Over a million aspirants appear for NEET (UG) Entrance Exam every year in hopes of bagging a Medical College & setting their career on a straight path.
The competitive exam has been getting tougher by the year and here are a few “Myths” surrounding the NEET (UG) Exam that every sincere aspirant must be made aware of.
• Myth 1: I did well in board, I’ll definitely get in.
Your class 10th/12th board marks don’t have much to do with your probability of getting into a prestigious medical school. Yes, it helps if you have your base strong but a plethora of students doing well in both their board exams fail to thrive in the competitive NEET/JEE exam.
• Myth 2: I’ve joined a coaching; I’m halfway through it already.
Joining a coaching institute will most definitely not guarantee that you’re half way through it. On the contrary, from every average batch run by big institutions, the selection rate is an abysmal 0-5 students/class. Assuming an average class is having 150 students.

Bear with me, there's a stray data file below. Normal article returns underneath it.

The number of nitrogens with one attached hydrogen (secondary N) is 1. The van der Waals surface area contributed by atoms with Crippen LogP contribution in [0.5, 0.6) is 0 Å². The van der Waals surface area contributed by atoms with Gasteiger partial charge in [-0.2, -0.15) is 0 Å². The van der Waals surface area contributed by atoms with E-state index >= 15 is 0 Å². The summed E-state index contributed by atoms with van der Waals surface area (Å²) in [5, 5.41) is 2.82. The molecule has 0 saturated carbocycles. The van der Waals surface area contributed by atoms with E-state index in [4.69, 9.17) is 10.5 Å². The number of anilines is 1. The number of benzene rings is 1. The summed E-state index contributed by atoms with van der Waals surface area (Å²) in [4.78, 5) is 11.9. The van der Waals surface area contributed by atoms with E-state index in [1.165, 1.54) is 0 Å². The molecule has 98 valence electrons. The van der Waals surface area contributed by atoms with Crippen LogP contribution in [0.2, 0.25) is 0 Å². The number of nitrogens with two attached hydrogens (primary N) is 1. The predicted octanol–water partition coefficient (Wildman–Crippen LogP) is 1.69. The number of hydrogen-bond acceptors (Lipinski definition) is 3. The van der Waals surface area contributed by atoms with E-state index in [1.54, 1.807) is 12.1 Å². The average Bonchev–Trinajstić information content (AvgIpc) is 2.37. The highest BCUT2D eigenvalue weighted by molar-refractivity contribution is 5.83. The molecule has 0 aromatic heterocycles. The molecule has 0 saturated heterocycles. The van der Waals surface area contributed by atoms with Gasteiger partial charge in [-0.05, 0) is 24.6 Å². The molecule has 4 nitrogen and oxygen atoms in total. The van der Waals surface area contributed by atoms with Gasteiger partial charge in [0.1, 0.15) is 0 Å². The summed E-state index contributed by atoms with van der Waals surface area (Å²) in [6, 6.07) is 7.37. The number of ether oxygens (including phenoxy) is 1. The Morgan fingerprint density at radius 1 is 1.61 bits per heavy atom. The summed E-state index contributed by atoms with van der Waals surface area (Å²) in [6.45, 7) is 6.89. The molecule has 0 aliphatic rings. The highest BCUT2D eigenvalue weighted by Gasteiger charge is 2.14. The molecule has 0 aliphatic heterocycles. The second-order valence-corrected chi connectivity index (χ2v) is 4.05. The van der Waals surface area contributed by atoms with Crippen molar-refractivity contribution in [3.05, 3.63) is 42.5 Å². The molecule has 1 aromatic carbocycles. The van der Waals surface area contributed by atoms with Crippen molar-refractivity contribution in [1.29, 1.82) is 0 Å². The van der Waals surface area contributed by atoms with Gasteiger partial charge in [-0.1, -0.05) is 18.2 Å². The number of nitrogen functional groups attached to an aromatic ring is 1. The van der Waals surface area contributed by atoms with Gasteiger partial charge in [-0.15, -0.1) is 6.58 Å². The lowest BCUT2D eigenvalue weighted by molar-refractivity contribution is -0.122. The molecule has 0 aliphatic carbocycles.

• Myth 3: Following the toppers.
Following what toppers say in their YouTube interview isn’t exactly the best idea. You see, everyone is different – what worked for them may or may not work for you. They did what they did because they were comfortable with it. You need to do what you’re comfortable with and what you think will work the best for you.
• Myth 4: Biology NCERT is all I need.
Biology NCERT will never fetch you a score of 360/360, Period.
• Myth 5: Reading theory over solving Papers.
While not exactly a myth but plethora of aspirants focus on reading theory over and over again and focus less on solving MCQs. Grave mistake.
• Myth 6: I’m smart, I’ll get in.
IQ & Selection probability are not proportional. You need to work yourself really hard in order to succeed, you see selection probability is a product of hard work and talent, you need a bit of both and compensate if you have one in less.
While IQ is what it is and cannot be changed – hard work is all up to you.
I’ve saved the biggest myth for the last:
That would be, believing that once you get into a med school your life is sorted, it isn’t. It’s the beginning of a long-long path filled hard work and difficulty. It’s the beginning of the road to success and not the end of it.
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